'She became irritated and then suddenly she leapt up saying, 'Ah, I've got it]' She reached for her astrology book and told me that she had completely forgotten, but there was a newly discovered planet, Chiron, that clearly this was what I had been born under, and it would make everything different. Well, she did tell me some other things, but frankly it didn't make much more sense and I came away convinced there was nothing in it.'
HOW far is astrology 'successful' because people want to believe and therefore hear only what fits, discarding the inaccuracies? In 1948, Bertram Forer set out to test astrological susceptibility by giving 39 people the same character profile and telling each one that it had been cast specially for them. 'You have a great need for other people to like you and admire you,' it said. 'You have a tendency to be critical of yourself. You have a great deal of unused capacity which you have not used to your advantage . . . Some of your aspirations tend to be pretty unrealistic. Security is one of your major goals in life . . .'
The guinea-pigs were asked to judge it for accuracy on a scale of 0-5. Sixteen gave it 5, the mean was 4.26 and five rated it below 4. A similar test on 52 people in the Eighties produced similar results.
These were small studies but sceptics maintain they raise important questions about the validity of astrology. Physicist Anthony Garrett says: 'There exists no remotely plausible explanation of how astrology might work. Is astrology not just harmless fun? The answer is no: it fools people and is potentially dangerous.'
Christeen Skinner argues that scientists are setting out to prove harm where it does not exist. 'Astrology only allows people to look at how things may be, and then use free will to deal with that,' she says. 'When we present studies demonstrating efficacy, with samples of 500 or 1,000 people, we are told they are too small, yet the scientists can apparently prove something on tiny samples. Thousands of people are going to astrologers every year, and they are apparently satisfied.'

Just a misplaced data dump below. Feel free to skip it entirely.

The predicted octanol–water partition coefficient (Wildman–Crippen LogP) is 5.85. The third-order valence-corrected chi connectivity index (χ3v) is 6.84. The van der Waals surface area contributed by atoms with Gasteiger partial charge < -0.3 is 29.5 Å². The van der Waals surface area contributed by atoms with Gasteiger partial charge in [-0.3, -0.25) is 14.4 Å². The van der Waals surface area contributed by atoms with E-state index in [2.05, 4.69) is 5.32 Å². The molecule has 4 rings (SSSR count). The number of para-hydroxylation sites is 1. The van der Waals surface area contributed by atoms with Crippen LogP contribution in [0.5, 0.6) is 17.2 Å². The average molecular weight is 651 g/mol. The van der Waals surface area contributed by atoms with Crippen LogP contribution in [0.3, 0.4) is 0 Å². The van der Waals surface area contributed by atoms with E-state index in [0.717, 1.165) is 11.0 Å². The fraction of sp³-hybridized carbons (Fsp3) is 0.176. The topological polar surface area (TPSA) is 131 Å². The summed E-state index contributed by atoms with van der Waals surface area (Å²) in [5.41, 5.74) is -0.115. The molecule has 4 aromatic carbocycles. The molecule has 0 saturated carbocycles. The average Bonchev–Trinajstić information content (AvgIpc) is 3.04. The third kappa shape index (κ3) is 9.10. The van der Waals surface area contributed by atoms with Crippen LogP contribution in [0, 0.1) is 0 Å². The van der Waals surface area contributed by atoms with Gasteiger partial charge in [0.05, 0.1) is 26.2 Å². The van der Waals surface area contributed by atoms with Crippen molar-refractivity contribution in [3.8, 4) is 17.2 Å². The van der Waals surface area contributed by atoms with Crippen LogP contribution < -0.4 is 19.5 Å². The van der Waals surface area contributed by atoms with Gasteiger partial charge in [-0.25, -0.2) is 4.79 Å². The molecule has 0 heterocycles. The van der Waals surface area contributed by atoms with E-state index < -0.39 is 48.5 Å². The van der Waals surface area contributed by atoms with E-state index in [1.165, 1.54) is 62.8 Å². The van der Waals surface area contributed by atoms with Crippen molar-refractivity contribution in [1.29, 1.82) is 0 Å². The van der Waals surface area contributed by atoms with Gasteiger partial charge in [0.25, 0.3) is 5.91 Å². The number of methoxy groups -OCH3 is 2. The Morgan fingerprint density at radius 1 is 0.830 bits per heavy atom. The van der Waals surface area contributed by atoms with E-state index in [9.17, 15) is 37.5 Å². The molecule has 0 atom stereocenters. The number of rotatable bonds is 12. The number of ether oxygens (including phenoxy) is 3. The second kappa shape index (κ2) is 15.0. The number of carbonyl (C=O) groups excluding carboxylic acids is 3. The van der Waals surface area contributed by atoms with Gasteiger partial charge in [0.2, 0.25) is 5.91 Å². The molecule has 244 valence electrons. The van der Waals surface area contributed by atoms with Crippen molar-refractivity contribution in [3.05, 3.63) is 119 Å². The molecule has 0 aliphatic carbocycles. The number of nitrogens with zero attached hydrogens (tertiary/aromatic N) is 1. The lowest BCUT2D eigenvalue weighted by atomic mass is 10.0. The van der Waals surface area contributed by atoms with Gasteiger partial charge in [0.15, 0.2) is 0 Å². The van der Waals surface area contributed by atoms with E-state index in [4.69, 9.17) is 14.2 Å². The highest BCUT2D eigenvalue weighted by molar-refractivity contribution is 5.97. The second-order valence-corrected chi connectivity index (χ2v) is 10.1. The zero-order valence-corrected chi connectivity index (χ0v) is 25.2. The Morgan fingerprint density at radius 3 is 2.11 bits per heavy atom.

Until a study is done to satisfy both sides, the argument will continue. Meanwhile, Roger Elliot would like it pointed out that 17 years ago in his book Astrology and the Royal Family he predicted that the Windsors were building up to a major crisis in 1992.
Princess Diana, however (if she is still seeking astral guidance), may have been comforted to read the Tatler astrologer this month, saying she has found 'a fine outlet for her cheery, protective and caring qualities by joining the Royal Family'.
Three Independent on Sunday guinea-pigs visited consultant astrologers last month
SUE THOMPKINS, north London, charged pounds 50
Visited by Belinda Lester, journalist, 30s
Sincere, thoughtful woman who takes great pride in her work. Her lengthy character analysis was almost totally accurate - she even got my profession. She is not keen on predictive stuff but will give a 'weather forecast' if you want guidance on weaknesses and ways to overcome them. I think I'd have got more out of it if I'd gone with some specific problem. Far quicker than going to a therapist, but given the choice I would rather have spent the pounds 50 at the hairdresser.
ARCHIE DUNLOP, south-east London, charged pounds 40
Visited by Philip Thomas, film director, 40s
Small Mr Bean character, nervous but pleasant. He gave me a thorough character analysis and discussed work, but I told him I didn't want any predictions. I went out of curiosity and was absolutely cynical until he told me I was attracted to the glamour of sleaze, which caught me as I've just done a film script with a character called The Sleaze. My wife felt he pinned my personality absolutely and I ended up impressed. But I don't think it's a help.
MAVIS KLEIN, north-west London, charged pounds 45
Visited by Roger Williams, barrister, 40s
A trained psychotherapist, charming and genuine. I did not recognise the initial description of how I behave and 'perform', but the description of what makes me tick was accurate. In fairness, she said my uncertainty about time of birth could distort the picture. But I do believe the interaction one has with the astrologer probably enables them to 'read' quite a lot about you there and then. I was impressed but do not think I have a use for astrology.
(Photograph omitted)Reuse content